In mid-January 2016, Industry Beans Co-Founder Steve Simmons took the opportunity to travel to Colombia with one of our Senior Roasters Tom, and visit key growing regions and meet with farmers, exporters and brokers to discuss existing and new relationships, understand in greater detail the challenges and opportunities in specialty and boutique coffee, and of course, cup coffee. Here's the travel wrap from Steve himself:
The view over San Juan
A little bit of background on evolution of coffee growing in Colombia will assist in contextualising the challenges that farmers face in producing exceptional coffee. In around 2008 Colombia experienced an outbreak of the incredibly damaging leaf rust disease. This disease, cause by the fungus Hemileia vastatrix, has been present in varying degrees across the coffee growing world for generations, however the outbreak from 2008 to 2011 was unprecedented in its intensity. The disease attacks the leaves of the coffee plants, causing them to die and as a result the plant has no method of absorbing sunlight, and therefore performing photosynthesis. Airborne, the disease spreads quickly and the only way to curtail it is to destroy affected plants. As a result:
- In 2008/09 Colombia produced only 8.6 million bags (70kg) of coffee
- This represents a more than 30% decrease compared to the 2007 yield of 12.5 million bags
- In 2013/14 Colombia had recovered to nearly 13 million bags (All statistics courtesy of International Coffee Organisation, Total Coffee Production 1990 – 2016)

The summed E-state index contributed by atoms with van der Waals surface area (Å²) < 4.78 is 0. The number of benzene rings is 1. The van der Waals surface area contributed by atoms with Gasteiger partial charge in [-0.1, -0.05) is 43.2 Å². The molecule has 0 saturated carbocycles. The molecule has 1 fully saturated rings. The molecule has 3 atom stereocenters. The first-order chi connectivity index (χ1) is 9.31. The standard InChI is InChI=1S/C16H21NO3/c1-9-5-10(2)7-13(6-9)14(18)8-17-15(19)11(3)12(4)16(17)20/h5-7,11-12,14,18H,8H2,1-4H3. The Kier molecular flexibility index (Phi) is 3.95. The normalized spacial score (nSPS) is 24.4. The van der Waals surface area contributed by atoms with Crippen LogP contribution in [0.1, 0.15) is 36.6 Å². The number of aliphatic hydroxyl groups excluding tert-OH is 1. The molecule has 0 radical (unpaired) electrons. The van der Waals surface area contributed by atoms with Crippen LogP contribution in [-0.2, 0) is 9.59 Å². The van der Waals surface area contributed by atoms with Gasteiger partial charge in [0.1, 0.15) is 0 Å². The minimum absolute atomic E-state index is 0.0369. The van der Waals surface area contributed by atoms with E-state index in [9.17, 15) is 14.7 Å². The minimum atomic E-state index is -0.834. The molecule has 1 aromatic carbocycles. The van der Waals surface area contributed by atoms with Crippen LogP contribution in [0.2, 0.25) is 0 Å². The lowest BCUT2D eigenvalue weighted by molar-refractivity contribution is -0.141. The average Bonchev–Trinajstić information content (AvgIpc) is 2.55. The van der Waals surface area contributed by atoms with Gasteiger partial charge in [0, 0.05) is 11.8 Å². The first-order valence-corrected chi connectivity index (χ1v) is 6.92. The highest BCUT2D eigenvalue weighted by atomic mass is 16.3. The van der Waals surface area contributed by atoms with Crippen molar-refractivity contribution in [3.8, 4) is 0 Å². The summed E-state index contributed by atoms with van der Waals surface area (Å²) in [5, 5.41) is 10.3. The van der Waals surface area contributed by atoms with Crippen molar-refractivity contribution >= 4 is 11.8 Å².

On the ground, the devastation caused by leaf rust is galling for farmers.
Arabica (Coffea arabica) species is highly susceptible to leaf rust, while alternative species such as Robusta (Coffea canephora) exhibit desirable leaf rust resistance. Unfortunately, as we well know, the cup quality of Robusta species is inferior to Arabica varietals, and farmers are presented with a challenging proposition – how do we maintain cup quality and production yields when Arabica is so highly susceptible to the damaging leaf rust?
The Federacion National de Cafeteros (FNC) was founded in 1927 to represent the coffee growing industry, develop quality standards, and regulate exports. In 1938 the FNC established a National Coffee Research Center (CENICAFE), tasked with developing new varietals, techniques and strategies for improving coffee quality, yields, and disease resistance. In the 1960s CENICAFE started producing hybrid cultivars, such as: